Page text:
In that way, reality sucks. The idea that Jed York could be mocked in collegial absentia by his two biggest coaching hires is delicious but almost surely illusory.

But until we get more on why Dykes got canned 43 days after the team’s last game – recruiting, academic issues, legal issues, photocopier problems from him sending his resume out so often – all we have is the Chip Kelly rumor-ette to keep us intrigued.

Okay, to keep us amused.

Okay, to keep us from falling over in a coma. Cal should matter more than it does, but it’s been 13 years since the Holiday Bowl zenith of the Jeff Tedford Era, and 25 since Bruce Snyder took the Ursines to the Citrus Bowl. The evidence since 1990 is of a team with bigger dreams than means that is slightly below .500 (160-164). Sonny Dykes leaving means one more coach who didn’t make an impact unless his departure leads to either reassessment of the program’s standards, internal or external sanctions . . .

. . . or what the hell, Chip Kelly. Let’s face it – in these dismal days for wacked-out rumormongering, this is pretty intoxicating stuff.

Warriors are most geographically vague team in history of American sports

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Geology.com

Warriors are most geographically vague team in history of American sports

The Philadelphia/San Francisco/Golden State Warriors have always had a casual attitude about their home court, even by the once-flexible standards of the National Basketball Association.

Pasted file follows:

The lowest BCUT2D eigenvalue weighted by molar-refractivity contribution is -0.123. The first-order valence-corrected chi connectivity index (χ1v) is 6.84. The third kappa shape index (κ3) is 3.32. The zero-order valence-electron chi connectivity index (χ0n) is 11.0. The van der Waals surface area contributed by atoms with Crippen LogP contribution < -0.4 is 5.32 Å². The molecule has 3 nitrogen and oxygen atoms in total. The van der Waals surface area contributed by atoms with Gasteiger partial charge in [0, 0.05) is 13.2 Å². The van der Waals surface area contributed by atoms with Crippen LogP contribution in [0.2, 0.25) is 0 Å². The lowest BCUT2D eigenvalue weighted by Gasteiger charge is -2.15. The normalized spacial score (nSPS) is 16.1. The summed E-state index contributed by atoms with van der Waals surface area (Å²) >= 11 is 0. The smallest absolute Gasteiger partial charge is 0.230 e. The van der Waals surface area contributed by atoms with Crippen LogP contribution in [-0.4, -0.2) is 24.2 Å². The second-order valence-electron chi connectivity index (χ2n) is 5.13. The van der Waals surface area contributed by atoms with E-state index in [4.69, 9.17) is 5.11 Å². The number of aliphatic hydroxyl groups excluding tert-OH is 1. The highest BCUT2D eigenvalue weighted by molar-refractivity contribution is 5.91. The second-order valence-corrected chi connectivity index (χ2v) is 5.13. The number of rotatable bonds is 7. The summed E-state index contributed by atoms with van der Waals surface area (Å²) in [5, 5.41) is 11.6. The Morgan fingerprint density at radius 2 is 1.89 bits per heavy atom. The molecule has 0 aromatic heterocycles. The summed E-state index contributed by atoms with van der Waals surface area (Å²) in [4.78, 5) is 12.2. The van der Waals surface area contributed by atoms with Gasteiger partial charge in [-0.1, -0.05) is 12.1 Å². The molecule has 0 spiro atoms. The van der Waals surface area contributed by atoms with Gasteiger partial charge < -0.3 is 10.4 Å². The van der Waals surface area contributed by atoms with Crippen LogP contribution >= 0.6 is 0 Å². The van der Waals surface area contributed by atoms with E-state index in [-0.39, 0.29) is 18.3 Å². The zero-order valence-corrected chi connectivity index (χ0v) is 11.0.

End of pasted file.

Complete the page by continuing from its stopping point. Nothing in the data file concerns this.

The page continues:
Thus, it should be only slightly amusing but not actually surprising that Warriors chief arenologist Rick Welts is now waffling a bit (courtesy Comrade Poole) on whether the team will change its name to San Francisco Warriors when it moves across the pond in 2019-20, or retain its current geographic association with Narnia.

I mean Golden State. I often confuse utterly fictional locales – when I can be bothered to give a toss either way.

But the Warriors, whether they play in Oakland, San Francisco, Pier 30, Pier 32, Westeros, Hobbiton, the Duchy of Grand Fenwick, Curryvania, the Klingon Empire, the Death Star or Planet Nine, are relocating, and once they break the seal on the earth in 12 days, Welts and his fellow elves will almost surely play the team’s future name as a mildly tedious cliffhanger.

Hey, fun is where you find it.